No, Shakespeare Was Not Gay

There is something truly rotten in the state of Shakespeare criticism. Take, for instance, All is True, a recent film produced by Sony Pictures Classics, which shows Shakespeare as a homosexual. Such nonsense has its rotting roots in pride and prejudice, both of which need to be exposed so that we can clear Shakespeare’s name and clear the fogs of nonsense with which critics have smothered the goodness, truth, and beauty of his work. In order to do this, it is necessary to see Shakespeare in the context of the times in which he lived so that we can see his works as he and his audience would have seen them. This is what I set out to do in my books, The Quest for Shakespeare and Through Shakespeare’s Eyes.

The trouble is that most modern critics sees Shakespeare through agenda-driven eyes, subjecting the works to the spirit of their own age instead of subjecting themselves to the spirit of the age in which Shakespeare lived and worked. They subject Shakespeare to ideological fads and fashions, killing his works with Marxist, feminist, and deconstructionist criticism, as well as the homosexism of so-called “queer theory,” which was the agenda driving the Sony Pictures film.

The problem with so-called “queer theory” is that it is an invention of the last fifty years. It never existed prior to its invention. This is not to say that homosexual practice did not exist, of course, though it would not and could not have been called “homosexual” in Shakespeare’s time because that word is itself an invention of the late nineteenth century, when it was employed to signify something pathological. The word “gay” is even newer, deriving from mid-twentieth-century homosexual underworld slang. The point is that Shakespeare would have been first baffled and then horrified to discover that gutter-minded “academics,” employing the double entendres of twentieth-century adolescent toilet humor, had inverted his meaning to signify sodomy, which would probably have been the only word he would have used to describe the practice of homosexuality.

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This being said, let’s humor the “queer theorists” by looking at the evidence they present. Sonnet 20 seems to be the strongest evidence that they have to offer. It does talk of “love,” though love meant love to the Elizabethans, not fornication or copulation, and still less sodomy. The word “love” was not used as a mere innuendo, nor would Lennon’s understanding of love as something self-centered and lacking in self-sacrifice have been comprehensible to an Elizabethan. Naturally, a cad might feign “love” for vicious purposes, but that would make him a liar, not a lover. Since “love” meant “love,” it was often employed to describe a man’s feelings towards another man. Love meant love, as in caritas, something which every Christian is commanded to feel towards every other person, male or female.

To the extent that Shakespeare employs bawdiness in the sonnet, it is absolutely clear that the poet is not interested in the one thing in which homosexuals are obsessed. The “addition” of male genitalia to the person to whom the sonnet is addressed is the “adding [of] one thing to my purpose nothing”—i.e., the poet has no purpose for the additional appendage, which signifies that “Nature [had] prick’d thee out for women’s pleasure”. Shakespeare’s meaning is clear enough. Men are not interested in something that Nature has designed for women’s pleasure. If Sonnet 20 is the best that “queer theorists” can do, it is remarkable that allegedly respectable critics are convinced by it.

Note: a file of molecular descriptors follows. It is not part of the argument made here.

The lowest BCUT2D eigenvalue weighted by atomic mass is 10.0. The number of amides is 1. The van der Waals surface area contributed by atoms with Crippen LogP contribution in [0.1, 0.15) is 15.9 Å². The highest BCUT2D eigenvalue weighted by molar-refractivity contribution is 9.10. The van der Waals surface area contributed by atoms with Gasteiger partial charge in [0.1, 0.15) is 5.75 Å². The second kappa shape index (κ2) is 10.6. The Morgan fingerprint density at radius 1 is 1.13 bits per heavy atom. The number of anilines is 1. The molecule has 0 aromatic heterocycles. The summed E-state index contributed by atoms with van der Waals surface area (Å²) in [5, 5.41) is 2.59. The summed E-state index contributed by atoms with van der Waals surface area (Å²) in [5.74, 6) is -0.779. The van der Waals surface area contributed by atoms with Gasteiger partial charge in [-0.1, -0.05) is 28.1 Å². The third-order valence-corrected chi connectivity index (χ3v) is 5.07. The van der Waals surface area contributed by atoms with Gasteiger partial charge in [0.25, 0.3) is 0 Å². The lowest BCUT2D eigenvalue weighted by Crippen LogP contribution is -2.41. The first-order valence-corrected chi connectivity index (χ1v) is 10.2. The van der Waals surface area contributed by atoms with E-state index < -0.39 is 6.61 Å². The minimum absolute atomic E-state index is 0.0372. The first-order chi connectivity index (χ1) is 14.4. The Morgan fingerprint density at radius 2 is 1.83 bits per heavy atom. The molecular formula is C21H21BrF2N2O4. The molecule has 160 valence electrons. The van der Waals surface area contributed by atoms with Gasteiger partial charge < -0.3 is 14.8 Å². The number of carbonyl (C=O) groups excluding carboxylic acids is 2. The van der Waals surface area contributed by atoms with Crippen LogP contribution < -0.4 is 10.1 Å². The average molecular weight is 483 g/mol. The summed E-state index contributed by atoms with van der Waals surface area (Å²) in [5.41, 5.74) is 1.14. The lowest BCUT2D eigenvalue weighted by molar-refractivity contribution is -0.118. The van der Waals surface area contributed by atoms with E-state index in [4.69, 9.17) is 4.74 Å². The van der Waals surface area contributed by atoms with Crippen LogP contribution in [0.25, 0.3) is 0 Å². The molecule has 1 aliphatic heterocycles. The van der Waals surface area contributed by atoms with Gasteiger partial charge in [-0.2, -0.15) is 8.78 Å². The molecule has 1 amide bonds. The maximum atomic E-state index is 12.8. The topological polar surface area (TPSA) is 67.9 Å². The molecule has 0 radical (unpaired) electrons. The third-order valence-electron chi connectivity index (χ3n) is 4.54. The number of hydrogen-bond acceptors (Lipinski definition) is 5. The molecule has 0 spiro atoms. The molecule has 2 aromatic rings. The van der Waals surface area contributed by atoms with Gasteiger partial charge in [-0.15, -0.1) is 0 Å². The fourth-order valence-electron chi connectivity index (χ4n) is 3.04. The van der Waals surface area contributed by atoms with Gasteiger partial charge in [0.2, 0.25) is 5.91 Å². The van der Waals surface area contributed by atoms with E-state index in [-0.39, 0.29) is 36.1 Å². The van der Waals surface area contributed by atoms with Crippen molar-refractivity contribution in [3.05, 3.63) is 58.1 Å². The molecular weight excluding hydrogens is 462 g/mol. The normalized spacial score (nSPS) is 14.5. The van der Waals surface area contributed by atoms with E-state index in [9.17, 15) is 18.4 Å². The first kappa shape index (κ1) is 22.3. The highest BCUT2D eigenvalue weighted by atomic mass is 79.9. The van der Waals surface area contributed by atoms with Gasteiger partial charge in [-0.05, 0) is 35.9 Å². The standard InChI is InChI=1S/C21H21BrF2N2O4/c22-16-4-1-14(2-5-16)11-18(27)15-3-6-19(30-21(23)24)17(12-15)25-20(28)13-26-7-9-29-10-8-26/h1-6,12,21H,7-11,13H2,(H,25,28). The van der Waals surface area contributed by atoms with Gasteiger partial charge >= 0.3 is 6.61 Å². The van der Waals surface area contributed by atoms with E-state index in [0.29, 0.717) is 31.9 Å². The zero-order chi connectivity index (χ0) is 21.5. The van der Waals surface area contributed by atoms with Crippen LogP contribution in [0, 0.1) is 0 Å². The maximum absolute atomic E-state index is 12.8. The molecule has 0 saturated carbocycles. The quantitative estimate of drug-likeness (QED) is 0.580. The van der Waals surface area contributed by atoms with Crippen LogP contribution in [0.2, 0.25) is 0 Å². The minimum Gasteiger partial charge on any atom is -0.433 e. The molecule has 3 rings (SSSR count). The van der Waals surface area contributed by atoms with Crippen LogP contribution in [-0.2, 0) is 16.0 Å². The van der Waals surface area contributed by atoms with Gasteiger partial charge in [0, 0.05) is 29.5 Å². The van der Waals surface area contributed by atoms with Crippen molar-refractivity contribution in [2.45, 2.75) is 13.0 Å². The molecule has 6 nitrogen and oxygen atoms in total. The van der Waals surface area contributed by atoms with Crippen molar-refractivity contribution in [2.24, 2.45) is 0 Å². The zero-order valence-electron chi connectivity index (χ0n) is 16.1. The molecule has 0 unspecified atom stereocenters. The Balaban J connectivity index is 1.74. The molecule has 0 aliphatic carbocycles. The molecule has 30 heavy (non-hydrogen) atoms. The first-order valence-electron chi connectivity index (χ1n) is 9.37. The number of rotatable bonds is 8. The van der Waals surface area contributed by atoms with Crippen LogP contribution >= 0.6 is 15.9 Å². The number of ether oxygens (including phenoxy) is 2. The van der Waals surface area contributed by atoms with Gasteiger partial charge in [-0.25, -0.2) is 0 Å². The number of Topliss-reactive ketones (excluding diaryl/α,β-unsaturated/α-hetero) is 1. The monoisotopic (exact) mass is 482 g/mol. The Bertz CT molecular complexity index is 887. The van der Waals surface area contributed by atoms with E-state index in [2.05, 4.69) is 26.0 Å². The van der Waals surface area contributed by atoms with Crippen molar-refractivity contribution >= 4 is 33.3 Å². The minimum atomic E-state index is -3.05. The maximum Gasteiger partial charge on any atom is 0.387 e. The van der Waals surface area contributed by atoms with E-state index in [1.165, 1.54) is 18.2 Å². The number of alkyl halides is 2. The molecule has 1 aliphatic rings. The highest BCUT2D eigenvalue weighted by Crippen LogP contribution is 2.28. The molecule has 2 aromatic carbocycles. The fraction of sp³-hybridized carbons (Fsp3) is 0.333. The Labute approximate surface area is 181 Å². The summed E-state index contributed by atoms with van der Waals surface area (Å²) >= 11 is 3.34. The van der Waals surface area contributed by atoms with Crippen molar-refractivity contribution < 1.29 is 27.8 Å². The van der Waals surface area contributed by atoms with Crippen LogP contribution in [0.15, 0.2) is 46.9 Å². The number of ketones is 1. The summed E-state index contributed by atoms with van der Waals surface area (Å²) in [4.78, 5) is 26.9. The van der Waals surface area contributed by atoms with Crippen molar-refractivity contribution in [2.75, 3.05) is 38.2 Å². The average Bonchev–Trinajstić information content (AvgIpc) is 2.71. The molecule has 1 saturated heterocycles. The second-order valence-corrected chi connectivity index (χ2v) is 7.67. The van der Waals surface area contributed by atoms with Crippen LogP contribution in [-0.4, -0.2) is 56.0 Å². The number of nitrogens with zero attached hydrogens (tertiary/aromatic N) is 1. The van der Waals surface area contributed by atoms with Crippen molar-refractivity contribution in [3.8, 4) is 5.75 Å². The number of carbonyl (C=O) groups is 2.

As for other sonnets, we see in Sonnet 23 a coded reference to the Mass as “the perfect ceremony of love’s rite”; Sonnet 73 laments the destruction of England’s monasteries (the “bare ruin’d choirs where late the sweet birds sang”); and Sonnet 129 is an unequivocal condemnation of “lust in action” as the “expense of spirit in a waste of shame.” This last sonnet should serve as Shakespeare’s own riposte to those “theorists” who are seeking to paint him in their own deplorable image.

We don’t need to believe that Shakespeare was a saint, but the evidence suggests that he was a good and God-fearing man. Take, for instance, the character portrait of the poet given by William Beeston, who as the son of Christopher Beeston, an actor in Shakespeare’s company and no doubt his personal friend, is one of the most reliable sources of the real Shakespeare that we have. Beeston told the antiquary John Aubrey that Shakespeare was “the more to be admired, he was not a company keeper.” Shakespeare “wouldn’t be debauched, and if invited to, writ [i.e., wrote] he was in pain”.

This might make uncomfortable reading for the modern critic, but the fact is that the Elizabethans were very “politically incorrect” by today’s standards, and Shakespeare, as a religiously traditionalist Catholic (as has been proven beyond reasonable doubt), was more “politically incorrect” than most of his contemporaries. Any attempt to mold Shakespeare into the image of what Evelyn Waugh called “our own deplorable epoch” is ridiculously absurd, and those seeking to do so should not be taken seriously as scholars or critics.

If these critics were able to empathize with the past, even if they could not bring themselves to sympathize with it, they would see and understand the works of Shakespeare as Shakespeare himself saw them. They would see them as they truly are, as the inspired work of a Catholic genius. Were they able to see the works in this way, they would see, and understand, that the eroticism of the sonnets has more in common with the erotic symbolism of the Song of Songs than with any modern understanding of the erotic. And they would begin to see that the sonnets have more to do with the psalmody of David than with the sodomy of Gomorrah.


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